When it’s time to write your personal statement, your teachers will guide you through how to compose a successful, relevant statement. Ask tutors in your subject area to read over and give feedback on the drafts you write, and if your school has a specialist, that’s even better.

Start writing it early, perhaps even in the summer before you start the application process, so you have as much time as possible to write several drafts and perfect your work. If you can find someone who’ll give you honest, critical feedback, definitely do not be afraid to do so. 

Include relevant wider reading, extra-curricular experience and your particular interests in your personal statement. Remember to make it personal to you (the clue is in the name) and avoid clichés! 

If your subject or university requires an interview, it’s useful to watch past examples of interviews and common questions, as well as sourcing tips on how to best prepare for different types of interview. Arrange mock interviews with teachers and anyone with experience in your subject area.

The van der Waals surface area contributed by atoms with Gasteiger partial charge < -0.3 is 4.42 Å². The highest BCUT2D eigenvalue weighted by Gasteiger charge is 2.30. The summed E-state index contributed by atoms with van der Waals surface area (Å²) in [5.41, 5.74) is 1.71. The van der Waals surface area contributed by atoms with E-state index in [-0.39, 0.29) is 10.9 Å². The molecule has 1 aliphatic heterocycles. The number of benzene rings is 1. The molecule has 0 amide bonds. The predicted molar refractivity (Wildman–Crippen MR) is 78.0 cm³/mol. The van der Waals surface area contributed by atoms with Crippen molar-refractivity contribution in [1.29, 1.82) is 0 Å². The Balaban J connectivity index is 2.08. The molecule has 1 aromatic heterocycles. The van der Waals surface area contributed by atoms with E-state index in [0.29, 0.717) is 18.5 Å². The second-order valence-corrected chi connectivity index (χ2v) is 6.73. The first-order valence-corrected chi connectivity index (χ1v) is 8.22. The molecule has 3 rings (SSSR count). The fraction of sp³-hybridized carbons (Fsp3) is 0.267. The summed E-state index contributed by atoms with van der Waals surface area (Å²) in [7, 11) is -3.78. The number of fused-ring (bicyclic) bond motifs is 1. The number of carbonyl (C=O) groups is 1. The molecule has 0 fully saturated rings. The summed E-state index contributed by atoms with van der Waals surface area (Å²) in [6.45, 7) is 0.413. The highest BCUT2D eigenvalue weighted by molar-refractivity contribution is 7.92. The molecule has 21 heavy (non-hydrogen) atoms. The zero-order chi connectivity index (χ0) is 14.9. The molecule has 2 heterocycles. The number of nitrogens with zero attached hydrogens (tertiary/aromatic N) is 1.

When choosing the right degree course for you, stay curious, open-minded and optimistic. It’s most important to keep in mind what interests you, and which courses link directly to your future career aspirations, while bearing in mind the practical elements of different universities. Read around your subjects of interest, and research a variety of courses as well as key information about each one. 

Good luck, and enjoy the process of choosing the perfect course!


By Keziah Mccann

Keziah is a second-year French and Italian student at Balliol College, University of Oxford. As well as learning languages and travelling, her interests include writing, journalism, film and cooking.